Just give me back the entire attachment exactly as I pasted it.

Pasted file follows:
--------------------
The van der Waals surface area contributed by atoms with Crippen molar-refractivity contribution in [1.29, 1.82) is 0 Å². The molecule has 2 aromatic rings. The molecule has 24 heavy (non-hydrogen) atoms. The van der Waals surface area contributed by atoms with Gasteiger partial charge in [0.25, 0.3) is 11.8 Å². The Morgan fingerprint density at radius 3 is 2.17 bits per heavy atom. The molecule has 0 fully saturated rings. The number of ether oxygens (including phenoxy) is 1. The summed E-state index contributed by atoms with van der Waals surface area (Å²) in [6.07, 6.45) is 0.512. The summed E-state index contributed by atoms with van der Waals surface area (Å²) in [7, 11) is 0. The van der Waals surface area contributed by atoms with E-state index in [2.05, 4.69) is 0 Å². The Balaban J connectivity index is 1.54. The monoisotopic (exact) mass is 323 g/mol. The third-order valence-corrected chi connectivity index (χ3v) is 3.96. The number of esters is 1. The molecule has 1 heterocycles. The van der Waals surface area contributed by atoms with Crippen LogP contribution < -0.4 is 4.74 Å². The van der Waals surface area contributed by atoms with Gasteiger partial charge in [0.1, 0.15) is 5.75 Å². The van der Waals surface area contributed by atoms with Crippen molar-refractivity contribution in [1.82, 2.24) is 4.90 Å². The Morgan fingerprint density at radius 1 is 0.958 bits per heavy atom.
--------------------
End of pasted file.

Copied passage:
The van der Waals surface area contributed by atoms with Crippen molar-refractivity contribution in [1.29, 1.82) is 0 Å². The molecule has 2 aromatic rings. The molecule has 24 heavy (non-hydrogen) atoms. The van der Waals surface area contributed by atoms with Gasteiger partial charge in [0.25, 0.3) is 11.8 Å². The Morgan fingerprint density at radius 3 is 2.17 bits per heavy atom. The molecule has 0 fully saturated rings. The number of ether oxygens (including phenoxy) is 1. The summed E-state index contributed by atoms with van der Waals surface area (Å²) in [6.07, 6.45) is 0.512. The summed E-state index contributed by atoms with van der Waals surface area (Å²) in [7, 11) is 0. The van der Waals surface area contributed by atoms with E-state index in [2.05, 4.69) is 0 Å². The Balaban J connectivity index is 1.54. The monoisotopic (exact) mass is 323 g/mol. The third-order valence-corrected chi connectivity index (χ3v) is 3.96. The number of esters is 1. The molecule has 1 heterocycles. The van der Waals surface area contributed by atoms with Crippen LogP contribution < -0.4 is 4.74 Å². The van der Waals surface area contributed by atoms with Gasteiger partial charge in [0.1, 0.15) is 5.75 Å². The van der Waals surface area contributed by atoms with Crippen molar-refractivity contribution in [1.82, 2.24) is 4.90 Å². The Morgan fingerprint density at radius 1 is 0.958 bits per heavy atom.